Learning From Failure

Learning From Failure

Americans need to become more tolerant of government failure. That will happen, if and when, government starts to deliver improvements iteratively, and demonstrates the capacity to learn and improve with each iteration.

The One-Week Coworking Space

The One-Week Coworking Space

The lines between work and home zones are blurring: more employers want to be in walkable, amenitized areas, and conversely, people are choosing to live closer to where they work. This Cincinnati placemaking experiment exemplifies the kind of small bets this trend is making possible.

Big Box Stores Think Their Tax Bills Should Be Lower. Are They Right?

Big Box Stores Think Their Tax Bills Should Be Lower. Are They Right?

Check out the second episode of our new podcast Upzoned! Kea Wilson and Chuck Marohn dig into an article on a troubling trend: big box retailers in Minnesota think they’re paying too much in property taxes, and they’re asking for a cut. But that’s a hard pill to swallow for small towns.

What comes after NEXT?

What comes after NEXT?

Austin needs a new Grand Bargain, one that includes everyone and exempts no one.

So You Want to Build an ADU?

So You Want to Build an ADU?

Let’s walk through what it actually takes to build a small rental apartment on your property in Austin, Texas. It’s a lesson in how the city’s existing code stymies gentle, incremental, small-scale development.

Marohn on Crony Capitalism

Marohn on Crony Capitalism

The American Conservative just shared a well-produced video of the Crony Capitalism event Strong Towns participated in last month in Anaheim.

Want to Love Your Town? Act Like Someone Who Loves Their Town.

Want to Love Your Town? Act Like Someone Who Loves Their Town.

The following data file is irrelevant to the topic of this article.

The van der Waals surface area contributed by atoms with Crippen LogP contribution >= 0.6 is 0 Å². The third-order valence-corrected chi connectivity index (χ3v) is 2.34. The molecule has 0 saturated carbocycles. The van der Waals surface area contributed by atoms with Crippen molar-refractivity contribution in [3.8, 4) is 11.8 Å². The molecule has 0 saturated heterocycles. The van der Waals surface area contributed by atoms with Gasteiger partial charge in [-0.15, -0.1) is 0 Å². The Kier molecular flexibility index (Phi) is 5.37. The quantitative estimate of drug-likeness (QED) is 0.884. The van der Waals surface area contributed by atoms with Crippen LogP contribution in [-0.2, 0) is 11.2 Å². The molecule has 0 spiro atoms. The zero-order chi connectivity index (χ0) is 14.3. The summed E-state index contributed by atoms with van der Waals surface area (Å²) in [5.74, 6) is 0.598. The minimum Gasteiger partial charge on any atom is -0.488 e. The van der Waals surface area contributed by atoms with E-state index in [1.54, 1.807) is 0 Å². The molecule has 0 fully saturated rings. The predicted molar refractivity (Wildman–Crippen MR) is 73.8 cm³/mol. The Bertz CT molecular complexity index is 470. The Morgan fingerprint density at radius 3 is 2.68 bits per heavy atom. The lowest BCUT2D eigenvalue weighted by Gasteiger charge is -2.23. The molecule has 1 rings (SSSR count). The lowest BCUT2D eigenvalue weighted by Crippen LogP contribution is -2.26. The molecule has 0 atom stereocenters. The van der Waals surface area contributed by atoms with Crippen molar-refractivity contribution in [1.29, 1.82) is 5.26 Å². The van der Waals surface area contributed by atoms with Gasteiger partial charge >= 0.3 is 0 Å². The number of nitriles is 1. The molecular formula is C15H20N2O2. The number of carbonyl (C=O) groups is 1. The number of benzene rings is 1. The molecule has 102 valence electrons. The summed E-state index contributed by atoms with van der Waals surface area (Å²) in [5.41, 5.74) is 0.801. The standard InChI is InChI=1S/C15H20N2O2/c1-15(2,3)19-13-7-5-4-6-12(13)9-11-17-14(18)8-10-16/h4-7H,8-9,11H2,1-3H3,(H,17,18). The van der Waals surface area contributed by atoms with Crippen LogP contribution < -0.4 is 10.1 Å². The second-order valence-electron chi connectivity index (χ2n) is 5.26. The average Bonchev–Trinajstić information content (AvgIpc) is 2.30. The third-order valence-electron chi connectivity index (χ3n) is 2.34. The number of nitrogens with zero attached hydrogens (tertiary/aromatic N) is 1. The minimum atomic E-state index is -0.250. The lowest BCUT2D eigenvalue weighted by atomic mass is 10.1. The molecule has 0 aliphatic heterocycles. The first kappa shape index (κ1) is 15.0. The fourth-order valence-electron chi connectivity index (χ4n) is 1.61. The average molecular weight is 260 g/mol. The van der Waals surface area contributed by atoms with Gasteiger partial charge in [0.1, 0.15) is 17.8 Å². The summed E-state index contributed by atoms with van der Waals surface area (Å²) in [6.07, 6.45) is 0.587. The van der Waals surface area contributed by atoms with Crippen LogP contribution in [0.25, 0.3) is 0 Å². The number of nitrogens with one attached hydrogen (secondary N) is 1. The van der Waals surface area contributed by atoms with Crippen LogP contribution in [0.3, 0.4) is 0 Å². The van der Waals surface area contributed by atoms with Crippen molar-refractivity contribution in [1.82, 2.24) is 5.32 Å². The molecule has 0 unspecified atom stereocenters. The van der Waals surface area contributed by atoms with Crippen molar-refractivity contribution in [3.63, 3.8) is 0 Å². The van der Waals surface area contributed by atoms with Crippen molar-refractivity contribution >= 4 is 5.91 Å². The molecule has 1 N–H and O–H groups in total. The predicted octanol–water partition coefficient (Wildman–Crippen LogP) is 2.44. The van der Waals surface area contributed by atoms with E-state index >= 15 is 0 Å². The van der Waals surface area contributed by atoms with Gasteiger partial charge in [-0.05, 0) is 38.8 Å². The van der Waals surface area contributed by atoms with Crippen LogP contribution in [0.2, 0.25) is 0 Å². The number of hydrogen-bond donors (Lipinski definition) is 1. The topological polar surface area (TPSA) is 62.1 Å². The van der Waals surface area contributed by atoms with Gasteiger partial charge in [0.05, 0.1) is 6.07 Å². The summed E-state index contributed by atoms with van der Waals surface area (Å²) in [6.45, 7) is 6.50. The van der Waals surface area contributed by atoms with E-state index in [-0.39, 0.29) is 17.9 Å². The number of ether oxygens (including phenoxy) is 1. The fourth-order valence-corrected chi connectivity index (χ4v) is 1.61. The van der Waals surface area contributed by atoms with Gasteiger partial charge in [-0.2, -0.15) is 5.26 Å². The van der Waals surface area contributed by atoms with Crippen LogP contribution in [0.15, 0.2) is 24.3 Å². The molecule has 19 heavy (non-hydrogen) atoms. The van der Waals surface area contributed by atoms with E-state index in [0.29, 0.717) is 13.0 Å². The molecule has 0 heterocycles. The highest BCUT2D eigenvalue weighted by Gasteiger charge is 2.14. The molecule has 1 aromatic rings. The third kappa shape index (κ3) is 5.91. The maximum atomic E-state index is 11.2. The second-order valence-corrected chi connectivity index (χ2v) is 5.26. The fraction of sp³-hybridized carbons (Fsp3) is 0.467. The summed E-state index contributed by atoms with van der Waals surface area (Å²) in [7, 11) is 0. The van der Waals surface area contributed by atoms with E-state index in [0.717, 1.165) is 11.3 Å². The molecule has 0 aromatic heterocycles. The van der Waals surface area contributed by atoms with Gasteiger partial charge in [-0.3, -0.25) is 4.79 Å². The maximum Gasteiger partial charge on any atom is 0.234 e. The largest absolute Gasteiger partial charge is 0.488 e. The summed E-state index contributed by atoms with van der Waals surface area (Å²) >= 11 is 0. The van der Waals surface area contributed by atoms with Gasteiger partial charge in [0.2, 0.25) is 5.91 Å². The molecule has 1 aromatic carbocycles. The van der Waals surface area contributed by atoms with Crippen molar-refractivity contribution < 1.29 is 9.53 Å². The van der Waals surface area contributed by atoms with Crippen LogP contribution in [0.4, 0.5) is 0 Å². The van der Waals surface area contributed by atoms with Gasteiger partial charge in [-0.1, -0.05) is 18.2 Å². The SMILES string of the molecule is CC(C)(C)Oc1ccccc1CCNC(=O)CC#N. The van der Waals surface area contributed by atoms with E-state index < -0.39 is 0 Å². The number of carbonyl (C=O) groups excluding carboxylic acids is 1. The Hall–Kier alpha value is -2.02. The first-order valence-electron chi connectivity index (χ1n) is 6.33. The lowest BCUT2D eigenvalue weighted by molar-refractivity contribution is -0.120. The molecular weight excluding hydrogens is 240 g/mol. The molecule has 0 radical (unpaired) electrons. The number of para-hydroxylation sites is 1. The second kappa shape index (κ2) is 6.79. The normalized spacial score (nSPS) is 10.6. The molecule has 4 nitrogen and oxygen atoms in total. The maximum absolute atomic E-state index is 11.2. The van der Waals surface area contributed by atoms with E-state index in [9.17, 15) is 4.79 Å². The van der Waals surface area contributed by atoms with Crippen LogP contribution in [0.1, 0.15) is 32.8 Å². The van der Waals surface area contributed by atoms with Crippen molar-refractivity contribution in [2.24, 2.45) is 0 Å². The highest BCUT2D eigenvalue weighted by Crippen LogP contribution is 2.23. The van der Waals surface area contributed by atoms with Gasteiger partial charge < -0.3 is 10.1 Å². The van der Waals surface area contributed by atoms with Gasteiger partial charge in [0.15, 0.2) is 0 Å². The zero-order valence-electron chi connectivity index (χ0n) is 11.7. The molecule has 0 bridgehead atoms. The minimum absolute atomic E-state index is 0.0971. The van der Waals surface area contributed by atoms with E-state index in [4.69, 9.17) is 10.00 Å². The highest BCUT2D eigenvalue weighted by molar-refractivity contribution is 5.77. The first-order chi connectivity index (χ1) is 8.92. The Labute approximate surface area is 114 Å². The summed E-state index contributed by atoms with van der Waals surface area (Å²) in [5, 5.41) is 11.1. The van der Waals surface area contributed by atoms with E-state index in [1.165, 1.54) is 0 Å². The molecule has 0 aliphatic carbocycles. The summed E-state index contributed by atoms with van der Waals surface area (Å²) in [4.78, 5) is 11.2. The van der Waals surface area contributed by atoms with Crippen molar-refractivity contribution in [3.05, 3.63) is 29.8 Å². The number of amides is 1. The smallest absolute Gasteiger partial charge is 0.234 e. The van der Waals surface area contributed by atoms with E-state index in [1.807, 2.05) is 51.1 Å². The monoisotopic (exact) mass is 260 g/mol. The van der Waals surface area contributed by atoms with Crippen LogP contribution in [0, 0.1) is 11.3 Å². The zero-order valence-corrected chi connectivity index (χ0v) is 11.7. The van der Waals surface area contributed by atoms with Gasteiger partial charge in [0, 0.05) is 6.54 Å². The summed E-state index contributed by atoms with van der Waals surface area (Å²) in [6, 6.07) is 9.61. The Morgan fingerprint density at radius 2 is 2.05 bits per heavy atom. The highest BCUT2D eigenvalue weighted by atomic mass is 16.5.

Want to better your community but don’t know where to start? Enter It’s the Little Things: a Strong Towns podcast that gives you the wisdom and encouragement you need to take the small yet powerful actions that can make your city or town stronger.

Austin's Bad Party: The Failure of CodeNEXT

Austin's Bad Party: The Failure of CodeNEXT

Austin’s CodeNEXT process, a dramatic overhaul of the city’s zoning code, tried to placate multiple constituencies with a “grand bargain.” The result was a draft code that satisified almost no one and failed to solve the city’s housing and growth challenges.

Can Brad Pitt Make it Right?

Can Brad Pitt Make it Right?

Residents are bring lawsuits against Brad Pitt’s Make it Right foundation, but were these investments ever going to work, no matter the good intentions?

CodeNEXT or None, Austin Has an Identity Crisis

CodeNEXT or None, Austin Has an Identity Crisis

Where is Austin supposed to put 135,000 new homes in ten years? The city posed the question. Diametrically opposed groups of residents could not come close to agreeing on the answer.

Austin's CodeNEXT

Austin's CodeNEXT

This week we are examining what went wrong with Austin’s CodeNEXT process and what should be done now.

Top 5 Stories from the Week (Sept 10–Sept 14, 2018)

Top 5 Stories from the Week (Sept 10–Sept 14, 2018)

This week, we talked about why your city needs to cut out its bad habits and not just celebrate its good ones, what the perception of “scofflaw" cyclists” really says about our streets, why accessory dwelling units aren’t taking off even in cities that allow them, and a couple interesting perspectives on high-tech fixes for what ails our towns.

Rochester and the Curse of Cataclysmic Money

Rochester and the Curse of Cataclysmic Money

These campaigns are the kind of thing that large, out-of-touch bureaucracies do when they want to appear like they are doing something without actually changing anything about what they are doing.

Introducing a New Podcast: "Upzoned"

Introducing a New Podcast: "Upzoned"

Check out the first episode of our new podcast Upzoned! Each Friday, join Kea Wilson, Chuck Marohn, and occasional surprise guests to talk in depth about just one big story from the week in the Strong Towns conversation, right when you want it: now.